/ PHOTO GALLERY / According to the owner, it has long been called Hotel Šroubek. However, a luxurious company hid under an inconspicuous name during the First Republic. The views of pedestrians on Wenceslas Square have been attracted for a good 115 years mainly by its impressive Art Nouveau façade. Currently, the owner of the building is trying to return the glory to its interiors.
Hotel Evropa in Prague on stock photography.
| Photo: from the collections of the Museum of the City of Prague
The hotel on Wenceslas Square was established in these places as early as 1872, when it replaced the old coaching inn. The design was undertaken by the famous architect Josef Schulz, author of the National Museum and Rudolfinum. However, the then appearance of the company did not last very long, in 1905 it was rebuilt in the Art Nouveau style. It was bought by Karel Šroubek in 1924 and for a long time no one called it anything other than the Grand Hotel Šroubek.
The hotelier advised the presidents
Šroubek came from a poor village family, but his determination led him to the hotel industry. He opened his first business in just thirty years. When he bought an Art Nouveau building on Wenceslas Square 15 years later, he was already a rich man, but he certainly did not intend to be idle. In the foyer, he added an additional service of Czech glass and grenades and personally contributed to the comfort of the guests. To learn from his mistakes, he handed them a satisfaction questionnaire written in several languages. He is so famous for his interest in etiquette that he became an advisor in organizing official events at Prague Castle.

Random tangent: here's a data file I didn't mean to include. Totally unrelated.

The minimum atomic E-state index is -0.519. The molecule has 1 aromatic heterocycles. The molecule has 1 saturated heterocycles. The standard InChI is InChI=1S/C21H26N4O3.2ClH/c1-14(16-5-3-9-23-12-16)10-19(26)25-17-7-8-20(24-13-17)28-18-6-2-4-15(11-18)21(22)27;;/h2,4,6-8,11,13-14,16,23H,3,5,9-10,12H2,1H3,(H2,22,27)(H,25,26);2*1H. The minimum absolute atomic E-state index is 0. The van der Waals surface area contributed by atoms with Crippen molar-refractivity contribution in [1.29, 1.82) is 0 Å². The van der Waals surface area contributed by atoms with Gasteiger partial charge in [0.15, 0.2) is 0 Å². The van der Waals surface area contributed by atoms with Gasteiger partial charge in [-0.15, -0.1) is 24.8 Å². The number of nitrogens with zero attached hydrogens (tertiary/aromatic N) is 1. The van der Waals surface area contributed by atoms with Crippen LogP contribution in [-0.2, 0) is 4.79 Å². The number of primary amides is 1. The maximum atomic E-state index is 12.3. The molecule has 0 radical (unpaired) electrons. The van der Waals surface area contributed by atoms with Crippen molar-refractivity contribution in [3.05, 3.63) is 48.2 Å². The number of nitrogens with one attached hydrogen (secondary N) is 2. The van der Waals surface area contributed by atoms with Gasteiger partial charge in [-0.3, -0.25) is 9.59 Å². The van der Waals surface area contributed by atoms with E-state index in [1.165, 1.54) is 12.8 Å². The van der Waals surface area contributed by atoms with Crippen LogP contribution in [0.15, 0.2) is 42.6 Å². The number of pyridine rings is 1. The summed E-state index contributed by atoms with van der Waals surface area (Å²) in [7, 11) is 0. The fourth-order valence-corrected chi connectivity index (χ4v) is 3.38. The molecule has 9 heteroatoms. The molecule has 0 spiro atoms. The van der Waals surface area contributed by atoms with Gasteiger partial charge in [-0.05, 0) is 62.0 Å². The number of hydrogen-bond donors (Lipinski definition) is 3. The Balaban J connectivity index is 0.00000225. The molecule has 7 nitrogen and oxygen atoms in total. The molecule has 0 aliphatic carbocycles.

Luxury in cramped conditions
At present, we find proof that this is a comfortable company in Central Europe. The truth is that the level of Prague hotels was low at the end of the empire and in the early years of the First Republic. Hotel Šroubek boasted, for example, running hot water, central heating and an elevator, which was not quite common at that time. He even had primitive air conditioning that worked on the principle of the ice water cycle. But the rooms were cramped and the toilets of many of them were in the hallway. The hotel was overwhelmed by the decoration: it was one of the most beautiful Art Nouveau buildings in the city. That is, after all, to this day.
From Screw Europe
However, the guests did not just spend moments of rest in the hotel on their way to the beauties of Bohemia. Its history is rich in important events. In 1912, the writer Franz Kafka organized his only author’s reading here. Before World War II, British businessman Nicholas Winton lived in Šroubek and spun his plans to save Jewish children from the threat of Nazism.
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In the early 1950s, the company was nationalized and became the Grand Hotel Evropa. Mr. Sroubek died four years later and the family emigrated to Canada. His work then fell into disrepair, although it still welcomed influential guests. After the Velvet Revolution, the building was restituted and subsequently sold. A major reconstruction has been going on for several years now, which should hopefully be completed this year.